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Re: Chain plate replacement confusion

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i did mine by 2s, and only 2 needed replacement at that time. i took my 2 in, making sure i made fast the mast using halyards to secure--mine is keel stepped mast, so i can do this--and had them machined in a san diego machine shop across street from downwind marine. he rocks. i then replaced the old ones i kept so i could remake if need be, and went to work bolting on the new ones, which i had picked out in 304 stainless. less than 50 bux each . rousing rahhh.
an alternative is to step mast and redo all of em
another option is singly one by one redo all of em. check tangs and backing plates also. may as well check turnbuckles and cables also so no surprises.
Yup. That is what i did. Two at a time. Most local machine shops can make them up. Suggest monel or silicon bronze. Best to take plates in rather than a drawing. If they have a laser cutter, they can produce an exact copy from the original. Nothing worse than having a plate made with the holes not exactly aligned with the holes where it is suppose to be bolted into. Polishing advisable but not necessary.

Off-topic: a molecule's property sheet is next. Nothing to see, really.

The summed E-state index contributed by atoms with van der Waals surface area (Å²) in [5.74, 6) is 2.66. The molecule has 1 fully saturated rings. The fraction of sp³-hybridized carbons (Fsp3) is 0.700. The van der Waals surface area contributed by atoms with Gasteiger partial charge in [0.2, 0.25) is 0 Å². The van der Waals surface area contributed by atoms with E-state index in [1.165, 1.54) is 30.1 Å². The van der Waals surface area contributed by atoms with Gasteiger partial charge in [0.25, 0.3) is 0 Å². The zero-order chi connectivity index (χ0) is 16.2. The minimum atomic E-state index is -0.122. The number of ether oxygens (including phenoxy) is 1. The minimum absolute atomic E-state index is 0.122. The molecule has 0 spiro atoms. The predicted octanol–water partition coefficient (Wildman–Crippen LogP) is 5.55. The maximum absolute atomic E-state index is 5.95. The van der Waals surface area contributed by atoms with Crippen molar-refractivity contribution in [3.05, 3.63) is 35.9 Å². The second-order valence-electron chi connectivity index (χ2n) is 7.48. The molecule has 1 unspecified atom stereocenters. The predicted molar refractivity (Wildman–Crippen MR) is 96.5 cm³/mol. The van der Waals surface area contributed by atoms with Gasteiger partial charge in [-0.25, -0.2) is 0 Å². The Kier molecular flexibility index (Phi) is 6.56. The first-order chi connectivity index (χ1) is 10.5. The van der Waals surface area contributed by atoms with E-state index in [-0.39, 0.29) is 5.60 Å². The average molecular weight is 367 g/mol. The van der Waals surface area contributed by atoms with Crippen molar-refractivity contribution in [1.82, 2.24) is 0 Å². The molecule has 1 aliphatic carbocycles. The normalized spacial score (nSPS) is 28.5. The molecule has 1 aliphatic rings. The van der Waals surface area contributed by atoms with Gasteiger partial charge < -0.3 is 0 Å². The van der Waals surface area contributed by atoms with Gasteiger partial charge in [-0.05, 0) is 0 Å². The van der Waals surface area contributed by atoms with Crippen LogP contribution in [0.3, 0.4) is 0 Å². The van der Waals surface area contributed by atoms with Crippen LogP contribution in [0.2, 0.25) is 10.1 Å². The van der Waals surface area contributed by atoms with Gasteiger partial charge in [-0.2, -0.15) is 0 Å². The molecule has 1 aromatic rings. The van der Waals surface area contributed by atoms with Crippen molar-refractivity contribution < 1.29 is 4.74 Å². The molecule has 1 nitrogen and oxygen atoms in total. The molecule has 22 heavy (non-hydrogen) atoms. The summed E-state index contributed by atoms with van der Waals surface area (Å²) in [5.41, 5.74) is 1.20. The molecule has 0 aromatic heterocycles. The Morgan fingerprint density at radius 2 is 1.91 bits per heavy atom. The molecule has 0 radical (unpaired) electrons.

BTW, cold chisel, hand held sledge hammer, and vise grips really help to remove embedded chainplates.
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Old 20-07-2016, 08:23   #28
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Re: Chain plate replacement confusion

Chainplates are easy to make with simple tools. I bought surplus 304 from scrap metal dealer Alco in SF bay area close to dimensions of mine, cut to length with a saber saw, cut end round with same saw, drilled holes with cobalt drill bits and polished with increasingly fine sandpaper up to 600 grit. they looked like factory new and cost like Zeehag said about $25/ per. Bolts likewise sourced locally from Bowlin Fasteners were very affordable. Not in the $100's.
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Old 20-07-2016, 08:27   #29
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Re: Chain plate replacement confusion

Make sure you passivate your chain plates... they will last much longer. mine were all identical. I added 4" to the length and one more bolt per plate. 1 made mine out of 316L then polished and passivated them.
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Old 20-07-2016, 08:38   #30
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Re: Chain plate replacement confusion

Before you try to cut stainless, get a piece and try cutting it with any saw you like. Its not easy. But try it on scrap first to get an idea what your getting into. Some of the advice on this topic seem to come from lack of experience.